I texted him to say I would be there at 3 p.m.

A wooden PCT marker bolted to a tree

With only a mile to go, I was feeling a little run down after skipping most of my lunch. I stopped to take a short break where there were no mosquitoes.

While I was there, I met a SOBO hiker named Dave. I had seen him on the trail before, but this was our first chance to talk. He was friendly and we had a pleasant chat before he continued down the trail.

When I got closer to the trailhead at White Pass, I began looking for confirmation that this was where I had been when I did the first part of my "Triple Crown in one week" stunt.

There was one slight problem with that. When I was here in March 2006, the entire area was under 12 feet of snow. That time, I was only able to wander about and presume I had walked across the trail because all of the markers were buried.

I spent a little time today searching for something that matched my memories of that day on my road trip, then gave up. It was the same spot for sure, but nothing was recognizable.

I arrived at the trailhead 10 minutes earlier than planned, but Ralph was already there waiting for me.

Kermit, Dave and other hikers at Kracker Barrel

We went first to Kracker Barrel, a small convenience store at White Pass. Hikers were everywhere.

We found Ricky Bobby hanging out inside, while Kermit, Dave, and several others were sitting in the shade outside the store.

Hikers sitting outside Kracker Barrel store at White Pass

Many of the hikers had picked up resupply boxes here. The store mostly only carried snacks, so the supply of satisfactory trail food was limited.

Ralph and I could have stayed at White Pass because an open field behind the store was available for pitching our tents. There was also a motel next door. Still, that wouldn’t fix the resupply problem, so we elected to drive to the town of Packwood. We knew the resupply options would be much better there.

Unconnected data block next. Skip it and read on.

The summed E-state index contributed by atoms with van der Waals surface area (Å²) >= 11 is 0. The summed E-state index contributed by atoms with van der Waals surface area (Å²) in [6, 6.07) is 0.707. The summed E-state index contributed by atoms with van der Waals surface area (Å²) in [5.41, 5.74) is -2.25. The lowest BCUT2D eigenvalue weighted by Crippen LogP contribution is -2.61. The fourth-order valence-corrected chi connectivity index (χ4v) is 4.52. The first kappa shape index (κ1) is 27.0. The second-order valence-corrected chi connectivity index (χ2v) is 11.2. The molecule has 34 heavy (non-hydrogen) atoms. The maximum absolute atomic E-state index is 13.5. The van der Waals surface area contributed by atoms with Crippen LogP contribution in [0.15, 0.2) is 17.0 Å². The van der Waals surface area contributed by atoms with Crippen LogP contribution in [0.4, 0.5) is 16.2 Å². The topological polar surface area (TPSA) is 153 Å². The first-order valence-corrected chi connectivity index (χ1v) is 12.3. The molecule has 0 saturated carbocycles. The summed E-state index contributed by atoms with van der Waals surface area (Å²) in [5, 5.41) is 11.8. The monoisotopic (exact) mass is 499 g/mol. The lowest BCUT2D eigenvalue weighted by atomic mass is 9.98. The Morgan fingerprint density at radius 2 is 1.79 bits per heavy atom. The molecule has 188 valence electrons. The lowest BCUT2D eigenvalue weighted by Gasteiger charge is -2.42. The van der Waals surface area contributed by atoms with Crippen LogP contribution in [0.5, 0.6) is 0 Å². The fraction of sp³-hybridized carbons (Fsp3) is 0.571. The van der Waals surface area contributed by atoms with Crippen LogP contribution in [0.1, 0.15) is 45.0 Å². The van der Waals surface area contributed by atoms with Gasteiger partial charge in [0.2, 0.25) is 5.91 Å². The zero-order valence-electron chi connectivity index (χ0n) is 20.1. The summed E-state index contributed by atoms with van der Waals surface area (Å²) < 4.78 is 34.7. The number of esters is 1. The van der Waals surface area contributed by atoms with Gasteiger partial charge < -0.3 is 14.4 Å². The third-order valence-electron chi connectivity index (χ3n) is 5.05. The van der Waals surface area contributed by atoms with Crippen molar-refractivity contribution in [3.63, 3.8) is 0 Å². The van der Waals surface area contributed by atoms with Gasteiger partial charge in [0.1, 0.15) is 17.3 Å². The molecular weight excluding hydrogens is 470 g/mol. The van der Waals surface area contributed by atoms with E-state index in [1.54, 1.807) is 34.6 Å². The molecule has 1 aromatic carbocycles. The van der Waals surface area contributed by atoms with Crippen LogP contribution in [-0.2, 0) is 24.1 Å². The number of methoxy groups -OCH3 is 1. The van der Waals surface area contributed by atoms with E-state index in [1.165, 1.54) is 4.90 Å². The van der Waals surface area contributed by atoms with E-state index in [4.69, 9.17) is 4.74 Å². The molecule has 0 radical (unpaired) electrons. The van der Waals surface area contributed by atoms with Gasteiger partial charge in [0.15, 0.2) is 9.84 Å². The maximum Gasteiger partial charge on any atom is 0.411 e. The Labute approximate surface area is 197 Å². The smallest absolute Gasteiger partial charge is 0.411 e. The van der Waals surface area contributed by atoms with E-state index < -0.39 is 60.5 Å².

The town was about 24 miles away, but that was no problem because Ralph had his truck.

Packwood liquor store and quilt shop

Packwood was near the gateway to Mt. Rainier National Park, giving it a tourist town feel.

A combination liquor store and quilt shop immediately caught my eye as we drove into town. I asked Ralph to stop so I could take a photograph to send to Kim, who is an avid and talented quilter. I sent it with a message, “One stop shopping!”

We found a room at the Packwood Inn, a small motel in the middle of town. The rooms they normally give hikers were in the back, but those were all taken, so we got a "regular customer" room. I felt privileged.

The motel was conveniently located across the highway from a restaurant, and a grocery store was next door. As an added convenience, the motel desk clerk did our laundry for us.

Say what you will about a town with a store selling liquor and quilting supplies, I think we made a good choice to come here. I would have enjoyed hanging out with the other hikers back at the Kracker Barrel, but our stay was refreshing and comfortable.

And if I had to give up Ron’s trail magic yesterday in order to enjoy Ralph’s company and support on this trip, it was totally worth it.

I’m not looking forward to when Ralph leaves the trail in a couple days. It will take some adjustment.

Next time you see me, things won't be the same
Next time you see me, things won't be the same
And if it hurts you my darlin', you only got yourself to blame

Well it's a true true sayin', all that shines is not gold
Well it's a true true sayin', all that shines is not gold
Like the good book says, you got to reap just what you sow

Well you lied, you cheated, oh-oh for so long
Well you lied, you cheated, oh-oh for so long
You're a wrong-doing woman and another queen is on your throne


"Nothing to tell now. Let the words be yours, I'm done with mine."ref.